Sermon for Maundy Thursday, April 18th, 2019, 7:00 p.m. service of Holy Communion


The Lessons:

The Epistle: 1 Corinthians 11:23-26

The Gospel: John 13:1-17


Maundy Thursday night was the night when Judas Iscariot betrayed the Lord Jesus Christ to the Jewish chief priests. But at the Last Supper, the Lord Jesus Christ instituted the Holy Communion, which the Church later defined as the Sacrament of Christ’s Body and Blood. The Collect for today uses the words “in remembrance of him” to show how we are to receive the Sacrament.

W.A. Criswell once wrote that the Lord’s Supper is, first of all, a memorial to the atoning death of our Savior. He said, “There are many kinds of memorials on the earth. If you have ever been to Washington, D.C., you have seen there the tall, monolithic marble monument to the Father of our country – the Washington Monument. In Egypt, you can see many towering obelisks. Sometimes a monument will take the form of a mausoleum. In India, you will see the most beautiful mausoleum in the world – the Taj Mahal – built by Shah Jahan in memory of a beloved wife.

But our Lord did not create a monument out of marble to bring to us the memory of our Savior’s suffering in our behalf. In fact, this memorial is not in the form of any kind of structure. He did it in a primeval, fundamental, and basic way – by eating and drinking – and this simple memorial is to be repeated again and again and again. The broken bread recalls for us His torn body, and the crimson of the cup reminds us of the blood poured out upon the earth for the remission of sins.” [1]


However, the Holy Communion is not simply a memorial of Christ’s death, nor merely a celebration of a life once lived on this earth. Instead, Holy Communion is the New Passover, in which all Christians join in remembering the Lord Jesus Christ, who was not only slain as the Lamb that takes away the sin of the world, [2] but rose again from the dead, proving that He is the eternal Son of God, and the Resurrection and the Life. [3] Just as year by year, the Jews at Passover remember the deliverance of their forefathers from the slavery and oppression to which Pharaoh and the Egyptians subjected them, so Christians at every service of Holy Communion receive the bread and the wine as the Body and Blood of Christ, in remembrance of Christ himself as their Lord and Savior, who not only died on the cross for their salvation, but rose again from the dead. The bread and the wine of Holy Communion are the Body and Blood of Christ, the Bread of Life, the spiritual manna provided by God for all Christians in their journey to heaven, to the Promised Land. For as long as we live on this earth, we live in companionship with the Real Presence of the Lord Jesus Christ, whose Body and Blood we receive in Holy Communion. His death becomes life for all Christians in Holy Communion, since in Holy Communion we are proclaiming the life and power of Christ’s death until He comes again. [4] Just as the Israelites were fed supernaturally with manna as they wandered through the wilderness, so we are being fed with the true and living bread that has come down from heaven, the Lord Jesus Christ himself. [5] The Holy Communion is the New Passover, [6] and in it Christians are celebrating the death of Christ by which they have been saved, and have been made the community of God’s New Covenant. In it also, Christians encounter the Lord Jesus Christ himself as the Lamb of God who takes away the sin of the world and whose blood continually washes them clean, as St. John writes, “But if we walk in the light, as he is in the light, we have fellowship with one another, and the blood of Jesus Christ his Son cleanseth us from all sin.” [7]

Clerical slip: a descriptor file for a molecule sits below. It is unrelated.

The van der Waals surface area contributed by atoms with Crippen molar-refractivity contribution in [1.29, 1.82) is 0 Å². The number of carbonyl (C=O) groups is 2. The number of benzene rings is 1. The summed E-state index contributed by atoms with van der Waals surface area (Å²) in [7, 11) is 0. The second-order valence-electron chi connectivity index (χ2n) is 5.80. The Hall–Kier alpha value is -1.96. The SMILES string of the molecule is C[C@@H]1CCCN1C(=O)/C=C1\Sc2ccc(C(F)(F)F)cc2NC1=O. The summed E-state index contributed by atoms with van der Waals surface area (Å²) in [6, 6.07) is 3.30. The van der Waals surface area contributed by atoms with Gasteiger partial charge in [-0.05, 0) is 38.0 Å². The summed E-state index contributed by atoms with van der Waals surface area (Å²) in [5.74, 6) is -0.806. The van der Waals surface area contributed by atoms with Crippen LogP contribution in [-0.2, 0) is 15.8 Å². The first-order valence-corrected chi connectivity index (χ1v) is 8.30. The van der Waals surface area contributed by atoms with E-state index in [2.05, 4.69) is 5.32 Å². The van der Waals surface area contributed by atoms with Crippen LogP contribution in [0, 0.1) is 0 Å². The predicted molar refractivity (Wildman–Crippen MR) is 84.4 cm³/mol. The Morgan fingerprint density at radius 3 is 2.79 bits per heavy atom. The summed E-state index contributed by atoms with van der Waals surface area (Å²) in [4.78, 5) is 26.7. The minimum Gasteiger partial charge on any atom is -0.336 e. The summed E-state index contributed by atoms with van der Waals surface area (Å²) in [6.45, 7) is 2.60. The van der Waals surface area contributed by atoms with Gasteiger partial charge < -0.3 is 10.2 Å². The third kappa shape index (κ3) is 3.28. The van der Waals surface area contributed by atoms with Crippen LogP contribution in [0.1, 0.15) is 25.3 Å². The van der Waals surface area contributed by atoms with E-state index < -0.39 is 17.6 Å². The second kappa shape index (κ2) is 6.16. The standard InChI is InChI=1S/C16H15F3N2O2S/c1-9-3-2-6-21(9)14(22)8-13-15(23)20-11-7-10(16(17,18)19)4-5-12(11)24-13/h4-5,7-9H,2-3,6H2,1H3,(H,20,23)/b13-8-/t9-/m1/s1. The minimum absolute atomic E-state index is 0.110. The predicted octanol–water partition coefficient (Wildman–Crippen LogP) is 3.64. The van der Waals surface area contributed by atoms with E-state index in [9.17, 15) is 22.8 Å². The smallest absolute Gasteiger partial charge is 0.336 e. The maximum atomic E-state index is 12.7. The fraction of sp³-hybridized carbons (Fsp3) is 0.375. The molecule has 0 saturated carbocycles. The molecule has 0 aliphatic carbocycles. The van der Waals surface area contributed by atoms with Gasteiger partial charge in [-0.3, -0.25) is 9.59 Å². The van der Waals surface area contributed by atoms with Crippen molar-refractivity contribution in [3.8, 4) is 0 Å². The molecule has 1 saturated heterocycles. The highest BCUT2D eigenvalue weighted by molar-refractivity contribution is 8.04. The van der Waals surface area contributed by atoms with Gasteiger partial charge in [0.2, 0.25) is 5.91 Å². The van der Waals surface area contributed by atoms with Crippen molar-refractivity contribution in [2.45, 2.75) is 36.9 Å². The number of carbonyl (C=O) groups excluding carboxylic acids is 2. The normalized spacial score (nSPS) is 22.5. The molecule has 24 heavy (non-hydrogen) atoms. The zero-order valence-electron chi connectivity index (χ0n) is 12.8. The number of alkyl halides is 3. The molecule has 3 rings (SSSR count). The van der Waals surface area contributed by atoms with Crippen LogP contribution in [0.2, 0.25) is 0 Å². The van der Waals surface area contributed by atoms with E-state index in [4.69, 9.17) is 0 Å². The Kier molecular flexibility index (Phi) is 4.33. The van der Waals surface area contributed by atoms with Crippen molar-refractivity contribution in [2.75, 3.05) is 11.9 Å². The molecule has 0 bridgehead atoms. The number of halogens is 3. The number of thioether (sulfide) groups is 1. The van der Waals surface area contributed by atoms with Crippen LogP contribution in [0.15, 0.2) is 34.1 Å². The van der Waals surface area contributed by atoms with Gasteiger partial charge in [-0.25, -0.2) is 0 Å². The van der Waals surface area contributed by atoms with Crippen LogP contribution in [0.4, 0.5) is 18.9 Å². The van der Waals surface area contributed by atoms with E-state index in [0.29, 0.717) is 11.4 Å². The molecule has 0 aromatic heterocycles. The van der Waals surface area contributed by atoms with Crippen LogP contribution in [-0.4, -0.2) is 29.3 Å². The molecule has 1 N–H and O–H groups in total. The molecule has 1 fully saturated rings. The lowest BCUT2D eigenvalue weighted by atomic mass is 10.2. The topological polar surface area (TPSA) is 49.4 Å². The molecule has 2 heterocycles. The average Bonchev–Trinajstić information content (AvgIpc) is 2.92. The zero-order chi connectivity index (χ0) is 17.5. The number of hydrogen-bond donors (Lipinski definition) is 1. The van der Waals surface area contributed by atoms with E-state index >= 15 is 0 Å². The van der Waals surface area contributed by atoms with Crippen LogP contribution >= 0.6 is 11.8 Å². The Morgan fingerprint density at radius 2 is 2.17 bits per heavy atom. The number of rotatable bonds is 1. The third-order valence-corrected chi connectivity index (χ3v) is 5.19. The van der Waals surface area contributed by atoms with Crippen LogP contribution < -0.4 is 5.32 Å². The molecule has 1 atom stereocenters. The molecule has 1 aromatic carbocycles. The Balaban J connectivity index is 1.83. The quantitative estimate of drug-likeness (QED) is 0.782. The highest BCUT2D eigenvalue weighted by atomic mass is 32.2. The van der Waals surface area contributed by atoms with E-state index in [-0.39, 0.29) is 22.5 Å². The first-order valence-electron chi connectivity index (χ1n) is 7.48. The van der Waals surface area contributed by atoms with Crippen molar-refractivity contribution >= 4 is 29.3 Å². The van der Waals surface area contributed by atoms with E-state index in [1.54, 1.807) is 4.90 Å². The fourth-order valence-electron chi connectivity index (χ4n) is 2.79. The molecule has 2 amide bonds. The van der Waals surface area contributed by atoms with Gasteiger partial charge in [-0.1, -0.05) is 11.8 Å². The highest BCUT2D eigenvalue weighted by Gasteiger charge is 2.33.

Given to us in this Blessed Sacrament is “the pledge of life eternal” (Collect). Throughout our earthly pilgrimage, we have in the Sacrament of Holy Communion both God’s sign and God’s pledge of eternal life to all who believe in the Lord Jesus Christ and follow Him.


Since Holy Communion is so meaningful and powerful as a pledge of eternal life, as a sign of Christ’s atoning death, as a proclamation and remembrance of not only his death but his everlasting life and of our resurrection, and as an effective means of grace, we ought to come willingly, happily and frequently to Holy Communion.

From now on, will you make it a priority to do just that?

[1] p. 525, Robert J. Morgan: Preacher’s Sourcebook of Creative Sermon Illustrations. Nashville, Tennessee: Thomas Nelson, Inc., 2007.

[2] John 1:29; Revelation 5:6; 1 Peter 1:19

[3] John 11:25

[4] 1 Corinthians 11:26

[5] John 6:51

[6] John 19:14; 1 Corinthians 5:7-8; Ch. 3, Brant Pitre: Jesus and the Jewish Roots of the Eucharist. New York: Doubleday, 2011.

[7] 1 John 1:7

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